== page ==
Health Insurance After the Death of a Spouse, or any other Policy Holder

Health Insurance After the Death of a Spouse, or any other Policy Holder
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The death of a spouse or a family member who was your policyholder can really affect your health insurance coverage plan. Suppose your health insurance is covered by your family member who just passed away. In that case, you need to take the necessary steps to ensure continued coverage. In case you are covering the health insurance of your spouse or other family members, you may still need to take some steps.

But before that, you must know about the type of insurance you have. To elaborate more properly, we have discussed some of the scenarios that other people or you might face in these situations.

Your Deceased Family Member’s Insurance was Covering You

Employer-Sponsored Insurance

Their employers cover most of the time, spouses, children, or partners up to age 26. If the employee dies, after some grace period, the dependant health insurance coverage will end. So to avoid this, you need to contact the HR department of your loved one’s employer and confirm:

  • How long the coverage will continue for you?
  • And what are the other options you may have?

Employers with 20 or more than 20 employees usually offer a COBRA Plan for children depending on the employer’s coverage and the spouse.

It is also known as Consolidated Omnibus Budget Reconciliation Act. This program allows the dependant covered under the employer-sponsored plan to extend the coverage period up to 36 months. To sign up for the COBRA Plan after the death of your spouse or family member, you have a time of 60 days.

Because the COBRA Plan is expensive, you may still be paying the full premium cost, including the 80% covered by the employer before. Furthermore, you will also be covering the administrative costs of 2% that the employer covered before the death of your loved one. So all and all, you will see a significant increase in the premium costs.

That said, some family members might not be able to afford the hefty cost of the COBRA Plan. The reason is that the cost of the COBRA plan will stay the same as before the employee’s death. 

People falling in the following two categories will find COBRA the best choice for them after the death of a loved one:

  • Already in the middle of their course of treatment and have already satisfied their allowances 
  • Or the ones wanting to keep their existing network of providers 

Health Insurance After the Death of a Family Member

Affordable Care Act (ACA) Exchange-Based Plans

Lose of a family member or a spouse qualifies you for the special enrollment period. You can easily enroll for the exchange-based plan under the Affordable Care Act. More so, if you lost employer-sponsored insurance after the death of your spouse or another family member, you can apply for the exchange-based plan in a time of 60 days. This way, you won’t have to wait for the annual open enrollment period.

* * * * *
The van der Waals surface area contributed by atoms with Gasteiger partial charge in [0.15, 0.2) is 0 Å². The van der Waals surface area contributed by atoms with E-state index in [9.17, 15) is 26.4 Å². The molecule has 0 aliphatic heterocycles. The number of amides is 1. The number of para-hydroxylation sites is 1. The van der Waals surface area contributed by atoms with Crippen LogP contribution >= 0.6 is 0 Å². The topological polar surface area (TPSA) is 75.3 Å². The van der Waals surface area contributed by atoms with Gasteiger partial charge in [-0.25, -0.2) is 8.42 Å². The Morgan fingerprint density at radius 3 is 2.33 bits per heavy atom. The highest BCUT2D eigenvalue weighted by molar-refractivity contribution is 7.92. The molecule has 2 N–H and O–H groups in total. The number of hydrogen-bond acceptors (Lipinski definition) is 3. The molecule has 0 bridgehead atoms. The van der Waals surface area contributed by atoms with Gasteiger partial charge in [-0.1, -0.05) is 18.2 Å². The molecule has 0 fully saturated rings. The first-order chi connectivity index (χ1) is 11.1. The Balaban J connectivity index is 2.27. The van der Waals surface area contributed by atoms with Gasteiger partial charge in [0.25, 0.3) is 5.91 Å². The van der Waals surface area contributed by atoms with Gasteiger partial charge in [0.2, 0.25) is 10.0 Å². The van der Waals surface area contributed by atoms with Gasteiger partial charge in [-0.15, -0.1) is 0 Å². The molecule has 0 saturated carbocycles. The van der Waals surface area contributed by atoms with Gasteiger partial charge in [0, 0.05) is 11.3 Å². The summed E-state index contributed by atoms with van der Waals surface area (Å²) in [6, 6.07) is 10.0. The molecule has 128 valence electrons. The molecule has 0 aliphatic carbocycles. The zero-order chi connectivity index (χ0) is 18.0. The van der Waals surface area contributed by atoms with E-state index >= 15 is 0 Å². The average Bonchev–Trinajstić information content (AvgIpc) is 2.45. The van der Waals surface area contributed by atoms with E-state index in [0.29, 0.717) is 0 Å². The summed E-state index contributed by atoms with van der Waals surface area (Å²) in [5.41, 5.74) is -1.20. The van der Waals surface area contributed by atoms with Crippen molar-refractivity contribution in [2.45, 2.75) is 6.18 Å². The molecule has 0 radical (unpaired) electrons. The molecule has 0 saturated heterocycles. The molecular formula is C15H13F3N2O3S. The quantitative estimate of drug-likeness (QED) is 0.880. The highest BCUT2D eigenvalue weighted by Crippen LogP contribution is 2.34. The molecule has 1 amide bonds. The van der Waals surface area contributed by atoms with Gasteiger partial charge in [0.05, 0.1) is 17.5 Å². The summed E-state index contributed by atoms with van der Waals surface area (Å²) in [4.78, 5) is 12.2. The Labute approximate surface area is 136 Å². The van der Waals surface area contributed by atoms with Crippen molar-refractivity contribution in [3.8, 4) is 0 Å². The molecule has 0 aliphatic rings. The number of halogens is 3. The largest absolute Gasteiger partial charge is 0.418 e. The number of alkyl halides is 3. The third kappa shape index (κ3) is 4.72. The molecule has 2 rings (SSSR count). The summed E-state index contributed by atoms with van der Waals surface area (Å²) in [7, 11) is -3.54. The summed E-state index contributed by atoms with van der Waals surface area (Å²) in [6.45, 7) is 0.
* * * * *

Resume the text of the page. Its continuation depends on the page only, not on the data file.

If you still have an exchange-based plan, the special enrollment period will still be available for you. Because after losing your spouse or a family member, you may want to have different coverage with an alternate ACA Plan. If losing a family member results in loss of family income, you may:

  • Qualify for government-sponsored premium assistance 
  • Or programs for exchange members that will allow them to share costs

To know if you qualify for government assistance, you can find it on Healthcare.gov according to your state.

Related Articles:

When Your Plan Covers a Deceased Family Member

If your deceased spouse or a family member was being covered by your employer-sponsored plan insurance or any other insurer, then you would need to inform your employer’s human resources department or your insurer as soon as possible. Because having one less dependant may reduce your overall premium cost.

Suppose you included your family member on the exchange-based plan. In that case, you will be eligible for the special enrollment period to change the plan if you are required to. As mentioned above, if losing a family member causes a downfall in your income, you may qualify for government-sponsored cost assistance.

Consideration For Retirees

If Medicare was covering the family member you lost, they won’t cover you anymore. Because you should know, that Medicare recipient has separate coverage, and the same could be said about the Medigap recipients. So make sure to inform both of them about your loss. Because this way, you will not receive any more premiums and other billings when the coverage is stopped.

Suppose your health benefits were part of your spouse’s retirement package from their former employer. In that case, after their death, your coverage plan may be affected. To know more details, you need to contact the plan administrator.


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